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Taxonomy of the Buttonquail

"In the major order of the Cranes there is no group that has confounded the researchers regarding taxonomy as much as the Buttonquail (Order Turnicidae). It seems as if these are pushing for promotion towards another order or even towards a separate order of their own. Regarding size, appearance and behaviour theymostly resemble the quail, which belongs to the order of the Galliformes (poultry)".

Before 1990 science had a huge problem classifying the buttonquail, as Erich Thenius explains in 1969 in Grzimek's "The Life of Animals", Volume VIII, Birds, Part 2". He detects Crane- as well as Poultry characteristics (note that the common quail belongs to the order of the poultry, family of pheasants).

Poultry-like Properties

Regarding size, look and motion the buttonquails resemble mostly quails, which belong to the order containing the poultry. They also distinguish themselves from the order of the Cranes with additional quail-like properties:

  • Nostrils that are covered with small feathers,
  • Very quick development of hatchlings (capable of flight after 10 to 19 days and fertile (in captivity) after 4 to 5 months.
  • The patterns on the down garment resembles mostly that of poultry.
  • The early shedding of the inner small flight feathers from the juvenile plumage.
  • Very early moulting of juveniles.
  • The digging behaviour..

Crane-like Properties

The buttonquail also shows properties that are more befitting to members of the order of the cranes:

  • The absence of a crop.
  • The single deep incisions at both sides of the back of the sternum.
  • The double spotted eggs (although hoatzin eggs have a similar design)
  • The way the parents offer food to the offspring.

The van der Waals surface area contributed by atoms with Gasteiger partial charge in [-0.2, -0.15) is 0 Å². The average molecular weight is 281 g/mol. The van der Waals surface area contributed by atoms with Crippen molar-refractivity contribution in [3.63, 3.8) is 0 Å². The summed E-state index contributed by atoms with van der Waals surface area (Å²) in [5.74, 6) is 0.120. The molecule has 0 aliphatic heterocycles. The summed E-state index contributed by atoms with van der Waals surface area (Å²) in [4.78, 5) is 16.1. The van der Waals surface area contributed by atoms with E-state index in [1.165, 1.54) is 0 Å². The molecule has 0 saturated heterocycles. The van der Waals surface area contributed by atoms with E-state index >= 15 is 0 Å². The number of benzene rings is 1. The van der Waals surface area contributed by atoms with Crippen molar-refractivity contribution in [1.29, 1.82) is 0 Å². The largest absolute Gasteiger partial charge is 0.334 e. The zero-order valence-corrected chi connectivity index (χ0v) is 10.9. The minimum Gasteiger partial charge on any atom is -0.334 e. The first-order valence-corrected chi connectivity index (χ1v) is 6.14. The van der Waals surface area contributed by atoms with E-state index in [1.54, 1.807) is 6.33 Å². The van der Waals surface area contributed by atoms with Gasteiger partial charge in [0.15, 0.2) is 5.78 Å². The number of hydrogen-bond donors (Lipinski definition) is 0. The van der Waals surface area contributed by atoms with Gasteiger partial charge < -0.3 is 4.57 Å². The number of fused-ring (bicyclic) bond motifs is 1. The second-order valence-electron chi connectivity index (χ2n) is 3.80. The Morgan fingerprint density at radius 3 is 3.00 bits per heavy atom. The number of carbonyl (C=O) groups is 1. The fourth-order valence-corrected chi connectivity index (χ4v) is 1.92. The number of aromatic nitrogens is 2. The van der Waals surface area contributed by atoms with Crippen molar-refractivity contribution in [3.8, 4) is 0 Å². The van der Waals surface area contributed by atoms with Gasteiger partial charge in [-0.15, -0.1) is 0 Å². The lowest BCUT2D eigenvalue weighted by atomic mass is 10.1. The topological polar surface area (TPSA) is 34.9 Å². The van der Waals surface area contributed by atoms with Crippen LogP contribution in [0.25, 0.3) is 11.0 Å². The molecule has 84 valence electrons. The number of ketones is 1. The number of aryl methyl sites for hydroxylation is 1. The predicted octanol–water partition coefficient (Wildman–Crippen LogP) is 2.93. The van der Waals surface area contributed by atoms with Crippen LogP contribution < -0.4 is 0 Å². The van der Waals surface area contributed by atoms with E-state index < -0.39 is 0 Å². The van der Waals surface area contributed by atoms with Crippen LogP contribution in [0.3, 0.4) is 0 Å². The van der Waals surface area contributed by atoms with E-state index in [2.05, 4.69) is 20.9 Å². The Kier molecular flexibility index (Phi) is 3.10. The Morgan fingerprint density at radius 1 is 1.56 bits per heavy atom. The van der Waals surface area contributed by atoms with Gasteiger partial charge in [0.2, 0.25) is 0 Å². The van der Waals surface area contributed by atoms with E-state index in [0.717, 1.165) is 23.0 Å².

Thet they do not have a crop is rather surprising, as these birds feed themselves, amongst others, with all kinds of seeds.

Specific Properties

Some properties are common with neither poultry or cranes:

  • The short breeding period (12 to 13 days).
  • The fact that the male breeds and takes care of the offspring.

Erich Thenius concludes: "Considering all these properties the buttonquails are a sister order of all cranes, waders and gulls, making them a separate order, or they take a specific separate position within the order of the cranes next to all other groups of cranes, rails and bustards.

Current Taxonomy

Although the buttonquail were, as indicated above, traditionally assigned to the gruiformes or galliformes (respectively the crane- or poultry-orders), they did obtain in the Sibley-Ahlquist taxonomy a proper class in the eighties: the turniciformes. New molecular-genetic research done in the nineties assigns them to the order of the charadriiformes (the waders).




Ondersoorten in de orde Turnicidae

Geslacht Ortyxelos

  • O. meiffrenii (Leeuwerik-kwartel)

Geslacht Turnix

  • T. castanotus (Rosse vechtkwartel)
  • T. everetti (Soemba-vechtkwartel)
  • T. hottentottus (Hottentot-vechtkwartel)
  • T. maculosus (Roodrug-vechtkwartel)
  • T. melanogaster (Zwartborst-vechtkwartel)
  • T. nanus (Natal-vechtkwartel)
  • T. nigricollis (Madagaskar-vechtkwartel)
  • T. ocellatus (Gevlekte vechtkwartel)
  • T. olivii (Cape York-vechtkwartel)
  • T. pyrrhothorax (Roodborst-vechtkwartel)
  • T. suscitator (Zwartkeel-vechtkwartel)
  • T. sylvaticus (Gestreepte vechtkwartel)
  • T. tanki (Chinese vechtkwartel)
  • T. varius (Bonte vechtkwartel)
  • T. velox (Kleine vechtkwartel)
  • T. worcesteri (Worcesters vechtkwartel)